*What exactly does powerful mean? My car has 110W of "power" in its dipped headlights, how many cyclists can carry that amount of "power" for more than a few minutes burn time?.

I did say in an earlier thread that this would be sure to happen and it would be better if we jumped in first with an intelligent restriction on cycle lights before the authorities came along with a stupid one.
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Re: Govt to limit power of cycle lights ?

Postby gaz » 1 Apr 2013, 12:17pm

...The Department for Transport (DfT) says current rules specify a maximum intensity of 70 candela — a measure of luminous intensity — but technology has overtaken that limit, which is now widely ignored...


Perhaps we can legislate for the sun to be switched off in the day time, after all it exceeds the specified maximum intensity of 70 candela, and when cyclists die driver's claim that the sun dazzled them.

...The lights can also be set to flash, often at a brightness near maximum, giving an intrusive stroboscopic effect that could distract other road users and impair their ability to judge the cyclist’s distance or speed. At least 100 cyclists are killed on Britain’s roads each year...


I wonder how many of those deaths were at night?

This is nowhere near the pinnacle of journalism. It is very near the pinnacle of victim blaming.
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Re: Govt to limit power of cycle lights ?

Postby RickH » 1 Apr 2013, 2:39pm

I passed a cyclist with a very bright flashing front light while I was in the car approaching some red lights the other evening - one advantage of the bright flasher was that I was reminded of his presence because of the flashes lighting up the nearside mirror housing & door pillar even when I could no longer see him when he wasn't visible in either my mirror or rear window.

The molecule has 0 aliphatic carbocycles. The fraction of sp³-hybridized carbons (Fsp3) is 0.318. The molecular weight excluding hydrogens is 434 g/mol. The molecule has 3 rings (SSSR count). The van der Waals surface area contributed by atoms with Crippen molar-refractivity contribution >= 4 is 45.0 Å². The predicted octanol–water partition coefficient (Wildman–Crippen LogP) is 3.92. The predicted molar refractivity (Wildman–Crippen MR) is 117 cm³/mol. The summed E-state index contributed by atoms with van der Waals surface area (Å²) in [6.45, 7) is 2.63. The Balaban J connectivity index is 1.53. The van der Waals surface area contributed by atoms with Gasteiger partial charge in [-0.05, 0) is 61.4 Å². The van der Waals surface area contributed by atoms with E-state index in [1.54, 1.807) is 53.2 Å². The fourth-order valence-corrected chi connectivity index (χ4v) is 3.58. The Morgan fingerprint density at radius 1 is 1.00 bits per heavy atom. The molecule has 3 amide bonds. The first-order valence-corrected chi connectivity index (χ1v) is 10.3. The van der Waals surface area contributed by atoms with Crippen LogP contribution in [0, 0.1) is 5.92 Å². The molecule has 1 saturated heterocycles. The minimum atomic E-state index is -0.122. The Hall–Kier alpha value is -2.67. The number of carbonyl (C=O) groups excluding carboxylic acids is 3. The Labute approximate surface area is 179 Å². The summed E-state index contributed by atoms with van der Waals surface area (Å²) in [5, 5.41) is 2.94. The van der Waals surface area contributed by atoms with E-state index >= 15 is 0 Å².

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Re: Govt to limit power of cycle lights ?

Postby CJ » 3 Apr 2013, 4:05pm

There is a problem. At CTC we have been getting an increasing number of complaints about dazzlingly bright cycle headlamps, from drivers, pedestrians and from other cyclists. When I get these lamps to review, I think it's great that they light up the world so well, but embarrassing when oncoming cars stop in their tracks at my approach! Yes this does happen, and no I don't think it's a good thing to blind the person steering an oncoming ton of metal!

Aiming the lamp downwards helps, but some of these lamps are so bright and so optically simple, that they have to be aimed down to only a few feet in front of the wheel before they cease to dazzle other road users. That makes the lamp useless to ride with. So what can you do? Some riders fasten the bracket a bit loose, so they can swivel their lamp down and up again, or shade the lamp with one hand, neither of which seem entirely satisfactory answers to the problem. Most lamps can be dimmed to a lower setting, but dimming and/or switching back to maximum, is invariably a whole lot more complicated, requiring several button-presses, than flipping the dip switch in a car. It's got to be that convenient, I think, before most people will do it.

Until recently I've only had the evidence of my eyes and the reactions of other road users. So when the Sunday Times asked if I was aware of the problem and offered to get some lights tested to see if there was any substance in the allegations that bike lamps are getting too bright, I had to agree.